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While its on my mind from the other thread and because weird glaciers in odd places are neat (click to read about the unwitnessed disappearance of South Africa's glacier)

-- here's an interesting case of revisions that could potentially result from a possible wx station screwup. I don't see that anything has come of this abstract in terms of papers under considerstion or any changes in the Meteo France data for Port-aux-Français or BEST's handling of its station changes, so maybe the identification of error was in error. Maybe someone who has the BEST raws could look at the metadata.

If nothing comes up I'm going to email the authors because I'd love to hear the story and hear what kinds of reinterpretation they think would be needed if they turned out to be right about the temperature time series:

Recent glacier retreat over Kerguelen archipelago (49◦S, 69◦E) derived from field data, satellite imagery and modelling

Deborah Verfaillie (1), Vincent Favier (1), Marie Dumont (2), Vincent Jomelli (3), Adrien Gilbert (1), Daniel Brunstein (3), and Yves Frenot (4)

(1) Université de Grenoble Alpes/CNRS, Laboratoire de Glaciologie et Géophysique de l’Environnement, UMR5183, Grenoble, France, (2) Météo France, CNRS/CNRM, GAME URA 1357, Centre d’Etude de la Neige, Grenoble, France, (3) CNRS, Laboratoire de Géographie Physique, UMR8591, Meudon, France, (4) Université de Rennes 1/CNRS, Ecosystèmes Biodiversité Evolution, UMR6553, Rennes, France

Situated in the Indian Ocean at 49◦ S, 69◦ E, Kerguelen archipelago represents a unique sub-polar observational site. Located at low altitude and on islands, the glaciers are particularly sensitive to oceanic and atmospheric variations (e.g. Poggi, 1977a,b; Vallon, 1987). The cryosphere on Kerguelen showed important fluctuations during the last 2 centuries (Frenot et al., 1993). After a small stable period until 1961, the ice cap showed a huge and extremely quick retreat, losing 20% of its surface during the last 40 years (Berthier et al., 2009). Relating directly this acceleration with the fluctuations of temperature and precipitation inferred from direct meteorological measurements is attractive and was generally performed (e.g. Frenot et al., 1993, 1997; Berthier et al., 2009). However, it was recently discovered that the drastic temperature change may be mainly due to changes in meteorological station characteristics in 1973 (Météo France, personal communication), challenging previous interpretation.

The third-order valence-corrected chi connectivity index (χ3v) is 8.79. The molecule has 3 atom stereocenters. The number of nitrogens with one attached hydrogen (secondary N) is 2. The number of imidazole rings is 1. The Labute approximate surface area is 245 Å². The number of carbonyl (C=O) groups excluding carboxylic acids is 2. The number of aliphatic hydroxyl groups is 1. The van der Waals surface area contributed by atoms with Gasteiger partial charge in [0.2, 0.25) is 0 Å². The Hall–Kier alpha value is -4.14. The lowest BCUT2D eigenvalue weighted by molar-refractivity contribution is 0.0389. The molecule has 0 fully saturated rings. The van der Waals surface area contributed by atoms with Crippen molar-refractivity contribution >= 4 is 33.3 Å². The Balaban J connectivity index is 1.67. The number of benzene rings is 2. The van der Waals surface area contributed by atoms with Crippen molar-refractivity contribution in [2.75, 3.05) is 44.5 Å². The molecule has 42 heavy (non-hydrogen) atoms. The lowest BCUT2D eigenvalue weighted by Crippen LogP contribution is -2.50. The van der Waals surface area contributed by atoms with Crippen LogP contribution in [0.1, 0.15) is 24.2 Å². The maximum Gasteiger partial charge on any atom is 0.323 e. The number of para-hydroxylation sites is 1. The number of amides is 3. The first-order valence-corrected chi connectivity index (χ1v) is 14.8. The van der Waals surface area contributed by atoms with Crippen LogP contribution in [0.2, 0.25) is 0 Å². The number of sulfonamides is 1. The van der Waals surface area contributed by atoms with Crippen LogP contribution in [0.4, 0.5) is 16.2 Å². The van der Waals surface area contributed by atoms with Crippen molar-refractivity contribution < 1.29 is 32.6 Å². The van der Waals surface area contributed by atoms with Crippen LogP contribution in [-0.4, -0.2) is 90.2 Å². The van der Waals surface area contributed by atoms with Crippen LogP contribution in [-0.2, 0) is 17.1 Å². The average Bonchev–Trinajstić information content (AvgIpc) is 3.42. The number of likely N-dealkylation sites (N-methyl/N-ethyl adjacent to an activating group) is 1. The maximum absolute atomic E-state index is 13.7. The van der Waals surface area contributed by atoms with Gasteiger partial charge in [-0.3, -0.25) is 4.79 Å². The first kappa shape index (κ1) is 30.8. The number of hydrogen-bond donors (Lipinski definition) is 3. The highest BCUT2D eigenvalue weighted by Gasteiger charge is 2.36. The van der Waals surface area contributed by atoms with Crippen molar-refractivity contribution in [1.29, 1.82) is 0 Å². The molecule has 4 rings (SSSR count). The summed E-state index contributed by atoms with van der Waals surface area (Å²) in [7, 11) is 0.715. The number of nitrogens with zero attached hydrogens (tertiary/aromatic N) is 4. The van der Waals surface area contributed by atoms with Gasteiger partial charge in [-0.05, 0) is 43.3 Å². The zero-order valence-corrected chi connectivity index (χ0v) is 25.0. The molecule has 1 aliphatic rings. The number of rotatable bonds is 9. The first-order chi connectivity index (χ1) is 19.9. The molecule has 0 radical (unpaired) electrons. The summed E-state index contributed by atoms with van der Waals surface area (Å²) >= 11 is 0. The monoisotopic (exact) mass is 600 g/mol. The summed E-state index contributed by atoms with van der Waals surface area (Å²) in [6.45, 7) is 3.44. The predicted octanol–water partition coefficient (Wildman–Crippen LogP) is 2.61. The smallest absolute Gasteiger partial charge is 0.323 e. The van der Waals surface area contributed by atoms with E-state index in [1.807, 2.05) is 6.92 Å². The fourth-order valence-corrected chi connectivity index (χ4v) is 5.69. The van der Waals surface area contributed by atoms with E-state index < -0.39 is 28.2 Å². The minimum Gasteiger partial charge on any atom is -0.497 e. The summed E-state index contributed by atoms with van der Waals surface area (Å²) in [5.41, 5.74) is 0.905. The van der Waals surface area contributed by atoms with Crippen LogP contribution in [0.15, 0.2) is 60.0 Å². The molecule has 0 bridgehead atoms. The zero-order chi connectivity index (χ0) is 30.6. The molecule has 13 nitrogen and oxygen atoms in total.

The analysis of field data collected on Ampere glacier since 2010 presented here provides a first approach in our aim to understand the recent rapid retreat of its cryosphere. In this area, short term mass balance data from previous studies (Vallon 1977a,b, 1987) were compared to recent mass balance measurements. The analysis revealed that the spatial distribution of SMB significantly changed in 40 years. Collecting spatially distributed data of the surface characteristics and ablation was crucial to better interpret our field data. Recent variations (from 2000 to 2012) of the equilibrium line altitude (ELA) of Cook ice cap derived from MODIS imagery confirmed that the ELA rose about 100m since 2000. Additionally, we analysed meteorological and reanalysis data over Kerguelen from 1950 to 2012, in order to assess the causes and processes involved in the retreat of the ice cap, and present additional SMB and ELA estimates from a simple positive degree-day model. We concluded that the parameter with the largest variation was precipitation, which was associated to a decrease in cloud cover. The direct impact of these changes was a rise of the 0◦C level that led to a reduction of the occurrence of solid precipitation at low el- evation. These retroactions demonstrate that Kerguelen’s glaciers are extremely sensitive to small climatic changes.

These results on glaciological processes of Ampere glacier are an important base to constrain modelling approaches to assess past, present and future ice cap variations. In this framework, regional scale simulations of mass balance processes over Kerguelen archipelago have been initiated with a downscaling scheme (SMHiL) and with the regional climate model MAR (Modèle Atmosphérique Régional).

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So upthread Coventry mentioned this:

All of the glaciers that we skied on have shrunk in size, wasting away with strongly negative mass balances by the end of the summer melt season in September. Stubai glacier is about 85% snow free by September, where it needs 70% snowcover, just to maintain equalibrium. The problem that alot of these glaciers have is that they are now located below the summer snowfall line and now get summer rain and melt instead of snow. If these glaciers cannot retreat to an equalibrium elevation, they are doomed.

Here's some more on the implications of that which is also an excellent opportunity to post cool maps and diagrams from Matthes' Geologic History of the Yosemite Valley (1930)

Because where this post is going requires a detour through Geology 101 which I promise has a point in the next post.